“Lorenzo offered me a job when I was 31 and it would’ve been my third job in three years and I said, no I’m staying at Saint Mary’s, they told me I’d be the next head coach. Randy (Bennett) is still there,” Smith said, laughing. “Then I remember sitting there, Tony, we were out recruiting and watching James Harden and I still remember vividly and he’s like, ‘Let’s talk.’ And he offered me a job for $20,000 less than I was making at Saint Mary’s and said come up here.”

14. Bennett also stole one of Smith’s recruits while Smith was still coaching in the Ivy League, at Columbia. That player, Ty Jerome, is the point guard who’ll be starting for the Cavaliers when they take on Auburn this Saturday in Minneapolis.

“Let that be known,” Smith said. “Ty Jerome was committed to us as a ninth grader, I was livid. He was in our gym in Columbia every day.”

15. The small-school state basketball tournament in Spokane, affectionately known as “State B,” was mentioned during the press conference. Smith’s wife, Katie, broke the single-game state tournament scoring record in 1998, previously held by current Cougar volleyball coach Jen Greeny – then Jen Stinson – while playing for Manson High School.

“In most parts of eastern Washington, I’m definitely not the most famous (family) member,” Smith said. “… True story, I was on the bus one time and this bus driver was talking about the Class B championships – which I’m like, ‘This is insane’ – and he mentioned he saw this girl score 50 and he talked about, she beat out Jen Stinson. I’m like, I was an assistant at Saint Mary’s, I said ‘That’s my wife.’ ”

16. Both of the WSU players who showed up to Smith’s introductory conference said they put their coach’s name into a search engine before meeting him in person for the first time.

“I wanted to do my research before I met him,” Cannon said, “… Read nothing but good things about him and just how he built programs and how great of a guy he is.”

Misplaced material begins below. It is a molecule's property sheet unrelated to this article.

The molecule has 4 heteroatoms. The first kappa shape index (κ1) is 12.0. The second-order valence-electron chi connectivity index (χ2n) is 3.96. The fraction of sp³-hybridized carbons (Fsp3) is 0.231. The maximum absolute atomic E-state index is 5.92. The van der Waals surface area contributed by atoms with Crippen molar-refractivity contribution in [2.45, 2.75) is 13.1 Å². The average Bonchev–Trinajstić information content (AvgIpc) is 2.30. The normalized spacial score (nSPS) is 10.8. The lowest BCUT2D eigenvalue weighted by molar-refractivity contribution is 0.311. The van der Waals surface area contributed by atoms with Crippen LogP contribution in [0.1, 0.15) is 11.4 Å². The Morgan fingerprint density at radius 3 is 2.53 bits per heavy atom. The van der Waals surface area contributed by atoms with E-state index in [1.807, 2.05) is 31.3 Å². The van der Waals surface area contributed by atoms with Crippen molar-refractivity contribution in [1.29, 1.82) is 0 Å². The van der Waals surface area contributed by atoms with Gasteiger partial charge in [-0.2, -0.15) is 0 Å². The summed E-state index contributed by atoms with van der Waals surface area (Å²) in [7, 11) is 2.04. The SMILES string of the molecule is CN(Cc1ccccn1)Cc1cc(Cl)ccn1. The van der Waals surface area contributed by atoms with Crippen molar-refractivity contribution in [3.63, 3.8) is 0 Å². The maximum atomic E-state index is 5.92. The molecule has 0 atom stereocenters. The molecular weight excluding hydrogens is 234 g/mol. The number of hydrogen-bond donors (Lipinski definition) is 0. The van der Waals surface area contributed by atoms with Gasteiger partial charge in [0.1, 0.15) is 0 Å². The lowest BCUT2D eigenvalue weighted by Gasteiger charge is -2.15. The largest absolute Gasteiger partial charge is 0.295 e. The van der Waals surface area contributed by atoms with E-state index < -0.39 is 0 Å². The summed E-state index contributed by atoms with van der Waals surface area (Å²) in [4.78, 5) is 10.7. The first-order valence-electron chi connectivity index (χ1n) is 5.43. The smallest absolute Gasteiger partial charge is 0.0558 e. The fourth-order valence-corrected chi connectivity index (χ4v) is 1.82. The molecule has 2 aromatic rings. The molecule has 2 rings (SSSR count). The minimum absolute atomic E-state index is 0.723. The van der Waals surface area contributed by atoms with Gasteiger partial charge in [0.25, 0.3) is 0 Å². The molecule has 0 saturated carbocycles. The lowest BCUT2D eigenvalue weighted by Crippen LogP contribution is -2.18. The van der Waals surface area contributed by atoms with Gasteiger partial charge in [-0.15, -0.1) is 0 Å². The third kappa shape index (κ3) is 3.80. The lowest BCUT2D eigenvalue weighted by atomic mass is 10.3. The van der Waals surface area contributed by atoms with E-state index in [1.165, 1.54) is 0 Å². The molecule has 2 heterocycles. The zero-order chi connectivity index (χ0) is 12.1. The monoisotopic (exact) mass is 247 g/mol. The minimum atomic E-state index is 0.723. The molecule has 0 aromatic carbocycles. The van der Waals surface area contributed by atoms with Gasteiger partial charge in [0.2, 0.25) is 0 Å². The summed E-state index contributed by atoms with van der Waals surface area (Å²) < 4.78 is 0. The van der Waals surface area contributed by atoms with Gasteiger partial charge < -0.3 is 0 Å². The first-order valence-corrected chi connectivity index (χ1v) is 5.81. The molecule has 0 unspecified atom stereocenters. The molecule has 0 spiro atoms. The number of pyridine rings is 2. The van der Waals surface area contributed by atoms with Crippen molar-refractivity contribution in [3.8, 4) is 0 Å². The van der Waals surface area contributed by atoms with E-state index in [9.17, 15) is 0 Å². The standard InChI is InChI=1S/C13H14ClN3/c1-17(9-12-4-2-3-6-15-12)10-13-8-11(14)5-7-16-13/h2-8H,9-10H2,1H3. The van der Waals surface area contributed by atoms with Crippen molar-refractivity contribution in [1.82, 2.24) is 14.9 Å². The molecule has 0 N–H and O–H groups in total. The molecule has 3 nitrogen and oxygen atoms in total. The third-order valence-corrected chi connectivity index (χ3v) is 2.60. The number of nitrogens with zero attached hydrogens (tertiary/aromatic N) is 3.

17. When Smith and Chun spoke on the phone, the coach posed a question to the athletic director that Smith later said affirmed his trust in the man who’d be hiring him.

“I said, ‘Well if I go up there and do a good job (with the interview), are you going to offer me the job?’ ” Smith recalled. “He said no. And I said, I can trust this guy. Truthfully.”

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Washington State University director of athletics Patrick Chun, men's basketball coach Kyle Smith and university president Kirk Schulz pose for a photo during a press conference in Washington State University's Rankich Club Room on Monday, April 1, 2019 in Pullman, Wash. Smith has recently taken over head coaching duties for the men's basketball team. (Libby Kamrowski / The Spokesman-Review)
Washington State University director of athletics Patrick Chun, men's basketball coach Kyle Smith and university president Kirk Schulz pose for a photo during a press conference in Washington State University's Rankich Club Room on Monday, April 1, 2019 in Pullman, Wash. Smith has recently taken over head coaching duties for the men's basketball team. (Libby Kamrowski / The Spokesman-Review)

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18. Chun hadn’t spoken in a true media setting about what factored into the decision to move on from Kent, but gave a more detailed explanation Monday.

“The number one priority is the current student athletes and their experience just wasn’t what they wanted it to be and I get it, that’s part of the wins and losses,” Chun said. “The second piece is, we’ve got to stop the regression and erosion of our program. You can look at the numbers since the 2010-11 season and our arc has been straight downhill.”

19. Both of the former Cougars now playing in the NBA, Klay Thompson of the Golden State Warriors and Aron Baynes of the Boston Celtics, were consulted about the school’s coaching search. A conversation with Baynes was especially helpful, Chun said.

“We reached out to Klay, I made communication lines open with Klay,” Chun said. “He has a lot of pride in this program. But I give Aron (credit). We talked for 30 minutes after one of his games. … With Aron, his belief in international players and Australian players specifically really opened my eyes up to what we could be and add to our profile.

“If we need to recruit to win, we need the right type of players. He walked through why he ended up at Washington State, why he felt like Washington State was a great option for Australian players, why the development in Australia was so great.”